15 die in Pakistan latest film protest
At least 15 people have been killed in Pakistan in clashes during protests over an anti-Muslim film.
Police fired tear gas and live ammunition at thousands of demonstrators who threw rocks and set fire to buildings. Dozens were injured.
Muslims also marched in at least a half-dozen other countries, with some burning American flags and effigies of US President Barack Obama.
Pakistan has experienced nearly a week of deadly protests over the film, Innocence of Muslims, that has sparked anti-American violence around the Islamic world since it emerged on the internet in the past 10 days.
The deaths of at least 45 people, including the US ambassador to Libya, have been linked to the violence over the film, which was made in California and denigrates the Prophet Mohammed.
The Pakistani government declared today to be a national holiday – “Love for the Prophet Day” – and encouraged peaceful protests.
The US Embassy spent 70,000 dollars (£43,000) for advertisements on Pakistani TV that featured Obama and Secretary of State Hillary Clinton denouncing the video.
The deadliest violence occurred in the southern port city of Karachi, where 12 people were killed and 82 wounded, according hospital officials.
Armed demonstrators among a crowd of 15,000 in that city fired on police, according to police. The crowd also burned two cinemas and a bank.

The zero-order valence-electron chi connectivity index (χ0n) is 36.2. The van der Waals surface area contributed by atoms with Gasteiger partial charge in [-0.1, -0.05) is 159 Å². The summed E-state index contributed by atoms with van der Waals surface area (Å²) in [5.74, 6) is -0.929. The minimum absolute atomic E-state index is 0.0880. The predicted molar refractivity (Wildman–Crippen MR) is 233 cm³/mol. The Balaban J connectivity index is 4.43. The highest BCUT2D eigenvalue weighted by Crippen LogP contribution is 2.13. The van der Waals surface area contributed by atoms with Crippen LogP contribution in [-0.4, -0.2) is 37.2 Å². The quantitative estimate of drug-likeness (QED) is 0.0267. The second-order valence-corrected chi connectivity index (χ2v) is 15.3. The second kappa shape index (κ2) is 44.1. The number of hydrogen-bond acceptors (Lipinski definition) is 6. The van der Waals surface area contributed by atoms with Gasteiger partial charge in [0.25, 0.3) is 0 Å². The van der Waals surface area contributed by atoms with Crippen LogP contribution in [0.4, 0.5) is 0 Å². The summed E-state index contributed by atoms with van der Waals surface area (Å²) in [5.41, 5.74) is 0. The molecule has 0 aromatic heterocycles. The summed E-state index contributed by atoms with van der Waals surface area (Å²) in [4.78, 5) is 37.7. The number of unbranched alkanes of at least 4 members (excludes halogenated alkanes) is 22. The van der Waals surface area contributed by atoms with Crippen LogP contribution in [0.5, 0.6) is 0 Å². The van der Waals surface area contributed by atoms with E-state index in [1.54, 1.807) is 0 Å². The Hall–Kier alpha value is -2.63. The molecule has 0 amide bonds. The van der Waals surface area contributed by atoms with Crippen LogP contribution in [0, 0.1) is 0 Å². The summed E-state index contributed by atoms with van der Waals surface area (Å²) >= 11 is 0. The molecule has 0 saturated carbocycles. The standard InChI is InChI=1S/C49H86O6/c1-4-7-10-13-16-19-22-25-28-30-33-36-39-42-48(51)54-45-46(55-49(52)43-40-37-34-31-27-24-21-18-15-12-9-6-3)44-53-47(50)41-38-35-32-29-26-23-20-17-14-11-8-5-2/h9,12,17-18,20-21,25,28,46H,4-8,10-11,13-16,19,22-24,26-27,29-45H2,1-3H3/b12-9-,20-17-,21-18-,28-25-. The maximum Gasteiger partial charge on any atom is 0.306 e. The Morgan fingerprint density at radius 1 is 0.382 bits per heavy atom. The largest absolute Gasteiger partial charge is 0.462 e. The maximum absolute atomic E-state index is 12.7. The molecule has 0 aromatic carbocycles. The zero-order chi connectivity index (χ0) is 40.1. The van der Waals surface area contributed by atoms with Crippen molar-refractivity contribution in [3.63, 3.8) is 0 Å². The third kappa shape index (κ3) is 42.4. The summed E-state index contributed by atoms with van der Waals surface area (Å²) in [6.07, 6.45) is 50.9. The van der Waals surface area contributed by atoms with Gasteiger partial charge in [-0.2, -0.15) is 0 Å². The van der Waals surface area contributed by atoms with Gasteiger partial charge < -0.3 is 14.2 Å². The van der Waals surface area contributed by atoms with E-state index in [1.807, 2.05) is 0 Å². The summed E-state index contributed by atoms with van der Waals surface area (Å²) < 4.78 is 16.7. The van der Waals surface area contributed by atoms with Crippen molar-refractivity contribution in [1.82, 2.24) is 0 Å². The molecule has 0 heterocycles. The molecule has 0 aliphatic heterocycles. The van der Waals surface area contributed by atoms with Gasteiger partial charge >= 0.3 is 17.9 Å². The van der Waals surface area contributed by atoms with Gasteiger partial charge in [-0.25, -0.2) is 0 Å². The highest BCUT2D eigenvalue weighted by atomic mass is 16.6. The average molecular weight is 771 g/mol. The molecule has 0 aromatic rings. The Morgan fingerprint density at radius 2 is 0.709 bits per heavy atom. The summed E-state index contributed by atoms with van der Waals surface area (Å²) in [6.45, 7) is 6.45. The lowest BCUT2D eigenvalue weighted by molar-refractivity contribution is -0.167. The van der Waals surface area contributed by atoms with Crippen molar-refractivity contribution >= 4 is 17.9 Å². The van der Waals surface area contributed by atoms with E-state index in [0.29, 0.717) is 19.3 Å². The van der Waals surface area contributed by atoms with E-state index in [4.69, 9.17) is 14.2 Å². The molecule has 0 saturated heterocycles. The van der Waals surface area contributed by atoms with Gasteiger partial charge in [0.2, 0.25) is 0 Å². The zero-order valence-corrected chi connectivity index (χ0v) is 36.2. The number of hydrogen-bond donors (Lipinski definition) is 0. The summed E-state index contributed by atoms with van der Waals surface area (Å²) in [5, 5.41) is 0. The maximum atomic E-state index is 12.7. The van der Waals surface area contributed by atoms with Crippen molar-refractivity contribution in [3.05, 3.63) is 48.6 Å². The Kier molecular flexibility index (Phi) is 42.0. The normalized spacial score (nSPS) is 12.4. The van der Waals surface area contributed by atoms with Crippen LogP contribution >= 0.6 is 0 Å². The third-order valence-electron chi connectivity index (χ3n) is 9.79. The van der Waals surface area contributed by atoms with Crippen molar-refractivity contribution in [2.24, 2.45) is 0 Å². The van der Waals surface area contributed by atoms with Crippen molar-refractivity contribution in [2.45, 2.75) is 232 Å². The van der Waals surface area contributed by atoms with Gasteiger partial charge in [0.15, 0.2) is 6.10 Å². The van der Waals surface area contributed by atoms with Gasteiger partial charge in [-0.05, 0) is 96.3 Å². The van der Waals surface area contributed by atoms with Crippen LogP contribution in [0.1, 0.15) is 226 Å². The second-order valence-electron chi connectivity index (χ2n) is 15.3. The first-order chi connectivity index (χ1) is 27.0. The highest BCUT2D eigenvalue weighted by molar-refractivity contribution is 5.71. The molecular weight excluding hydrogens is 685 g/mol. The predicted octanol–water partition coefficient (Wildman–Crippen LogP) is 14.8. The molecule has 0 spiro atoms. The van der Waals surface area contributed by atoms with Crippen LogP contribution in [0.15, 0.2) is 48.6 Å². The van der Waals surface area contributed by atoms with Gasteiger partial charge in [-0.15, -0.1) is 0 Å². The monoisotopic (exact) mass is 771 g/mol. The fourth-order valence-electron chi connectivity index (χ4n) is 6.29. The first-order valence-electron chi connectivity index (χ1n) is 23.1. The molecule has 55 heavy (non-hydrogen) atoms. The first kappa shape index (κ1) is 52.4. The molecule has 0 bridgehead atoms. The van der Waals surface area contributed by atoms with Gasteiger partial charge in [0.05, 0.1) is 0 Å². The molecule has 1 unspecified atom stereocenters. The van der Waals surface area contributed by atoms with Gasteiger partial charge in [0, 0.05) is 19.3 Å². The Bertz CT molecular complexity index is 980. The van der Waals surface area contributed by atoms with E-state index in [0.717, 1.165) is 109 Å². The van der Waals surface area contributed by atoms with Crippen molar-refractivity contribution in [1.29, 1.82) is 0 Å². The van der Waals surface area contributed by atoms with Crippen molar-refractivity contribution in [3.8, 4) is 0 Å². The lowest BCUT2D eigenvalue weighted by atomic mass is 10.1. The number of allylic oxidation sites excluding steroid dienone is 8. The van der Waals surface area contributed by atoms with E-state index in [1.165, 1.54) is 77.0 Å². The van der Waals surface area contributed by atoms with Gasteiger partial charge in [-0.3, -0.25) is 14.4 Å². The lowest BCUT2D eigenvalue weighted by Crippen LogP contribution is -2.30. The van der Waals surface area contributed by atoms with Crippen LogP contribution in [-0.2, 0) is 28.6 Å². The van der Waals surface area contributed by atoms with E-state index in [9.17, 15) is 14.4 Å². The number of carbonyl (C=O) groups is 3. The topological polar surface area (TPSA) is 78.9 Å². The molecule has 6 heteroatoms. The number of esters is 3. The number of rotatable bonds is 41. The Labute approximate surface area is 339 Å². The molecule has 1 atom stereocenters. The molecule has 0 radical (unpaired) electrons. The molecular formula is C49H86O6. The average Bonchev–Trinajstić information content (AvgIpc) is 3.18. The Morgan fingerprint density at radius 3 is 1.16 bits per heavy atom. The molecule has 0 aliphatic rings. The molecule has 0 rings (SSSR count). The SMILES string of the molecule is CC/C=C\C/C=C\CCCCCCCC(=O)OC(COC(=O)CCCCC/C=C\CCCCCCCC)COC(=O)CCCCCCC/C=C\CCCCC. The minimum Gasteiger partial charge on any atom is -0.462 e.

Three people were killed and 61 wounded in the north-western city of Peshawar, where police fired on rioters who set fire to two cinemas and the city’s chamber of commerce, and damaged shops and vehicles.
One of the dead was identified as Mohammad Amir, a driver for a Pakistani TV station who was killed when police bullets hit his vehicle, which was parked near the cinema.
Police beat demonstrators with batons. Later in the day, tens of thousands of protesters converged in a neighbourhood and called for the maker of the film, an American citizen originally from Egypt, to be executed.
Police and stone-throwers also clashed in Lahore and Islamabad, the capital. Police fired tear gas and warning shots to try to keep them from advancing toward US missions in the cities.
Police clashed with over 10,000 demonstrators in several neighbourhoods, including in front of a five-star hotel near the diplomatic enclave where the US Embassy and other foreign missions are located. A military helicopter buzzed overhead as the sound of tear gas being fired echoed across the city.
The government temporarily blocked mobile phone service in 15 major cities to prevent militants from using phones to detonate bombs during the protests.
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